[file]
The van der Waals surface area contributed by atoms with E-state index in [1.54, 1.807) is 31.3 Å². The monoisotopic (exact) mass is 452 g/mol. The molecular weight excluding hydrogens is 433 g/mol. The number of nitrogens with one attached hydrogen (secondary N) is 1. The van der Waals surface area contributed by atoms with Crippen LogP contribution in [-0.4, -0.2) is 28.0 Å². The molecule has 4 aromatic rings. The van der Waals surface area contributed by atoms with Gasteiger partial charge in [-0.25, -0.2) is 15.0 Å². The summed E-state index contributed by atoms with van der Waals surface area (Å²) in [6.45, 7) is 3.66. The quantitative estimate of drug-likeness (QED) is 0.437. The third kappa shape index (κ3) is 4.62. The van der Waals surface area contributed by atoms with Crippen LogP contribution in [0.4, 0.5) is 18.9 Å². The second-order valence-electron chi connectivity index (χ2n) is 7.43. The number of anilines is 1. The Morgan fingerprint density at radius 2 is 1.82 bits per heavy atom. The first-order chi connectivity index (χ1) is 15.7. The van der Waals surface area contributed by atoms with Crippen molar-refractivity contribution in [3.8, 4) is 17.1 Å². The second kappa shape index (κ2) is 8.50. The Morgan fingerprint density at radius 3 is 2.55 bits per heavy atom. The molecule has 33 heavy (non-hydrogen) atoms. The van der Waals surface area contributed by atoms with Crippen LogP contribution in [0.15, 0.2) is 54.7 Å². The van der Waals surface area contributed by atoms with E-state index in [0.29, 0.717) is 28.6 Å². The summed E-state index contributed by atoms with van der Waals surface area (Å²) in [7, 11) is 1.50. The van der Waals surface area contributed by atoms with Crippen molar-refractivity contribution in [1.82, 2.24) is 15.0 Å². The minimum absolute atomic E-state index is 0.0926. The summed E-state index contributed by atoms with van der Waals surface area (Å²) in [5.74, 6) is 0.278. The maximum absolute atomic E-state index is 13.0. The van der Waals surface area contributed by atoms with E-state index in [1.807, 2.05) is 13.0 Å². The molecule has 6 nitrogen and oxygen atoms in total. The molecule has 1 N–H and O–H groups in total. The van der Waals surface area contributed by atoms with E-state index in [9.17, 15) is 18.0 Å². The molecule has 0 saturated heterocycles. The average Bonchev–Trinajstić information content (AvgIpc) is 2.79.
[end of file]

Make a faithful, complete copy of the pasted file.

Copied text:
The van der Waals surface area contributed by atoms with E-state index in [1.54, 1.807) is 31.3 Å². The monoisotopic (exact) mass is 452 g/mol. The molecular weight excluding hydrogens is 433 g/mol. The number of nitrogens with one attached hydrogen (secondary N) is 1. The van der Waals surface area contributed by atoms with Crippen LogP contribution in [-0.4, -0.2) is 28.0 Å². The molecule has 4 aromatic rings. The van der Waals surface area contributed by atoms with Gasteiger partial charge in [-0.25, -0.2) is 15.0 Å². The summed E-state index contributed by atoms with van der Waals surface area (Å²) in [6.45, 7) is 3.66. The quantitative estimate of drug-likeness (QED) is 0.437. The third kappa shape index (κ3) is 4.62. The van der Waals surface area contributed by atoms with Crippen LogP contribution in [0.4, 0.5) is 18.9 Å². The second-order valence-electron chi connectivity index (χ2n) is 7.43. The number of anilines is 1. The Morgan fingerprint density at radius 2 is 1.82 bits per heavy atom. The first-order chi connectivity index (χ1) is 15.7. The van der Waals surface area contributed by atoms with Crippen molar-refractivity contribution in [3.8, 4) is 17.1 Å². The second kappa shape index (κ2) is 8.50. The Morgan fingerprint density at radius 3 is 2.55 bits per heavy atom. The molecule has 33 heavy (non-hydrogen) atoms. The van der Waals surface area contributed by atoms with Crippen LogP contribution in [0.15, 0.2) is 54.7 Å². The van der Waals surface area contributed by atoms with E-state index in [0.29, 0.717) is 28.6 Å². The summed E-state index contributed by atoms with van der Waals surface area (Å²) in [7, 11) is 1.50. The van der Waals surface area contributed by atoms with Crippen molar-refractivity contribution in [1.82, 2.24) is 15.0 Å². The minimum absolute atomic E-state index is 0.0926. The summed E-state index contributed by atoms with van der Waals surface area (Å²) in [5.74, 6) is 0.278. The maximum absolute atomic E-state index is 13.0. The van der Waals surface area contributed by atoms with E-state index in [1.807, 2.05) is 13.0 Å². The molecule has 6 nitrogen and oxygen atoms in total. The molecule has 1 N–H and O–H groups in total. The van der Waals surface area contributed by atoms with E-state index in [9.17, 15) is 18.0 Å². The molecule has 0 saturated heterocycles. The average Bonchev–Trinajstić information content (AvgIpc) is 2.79.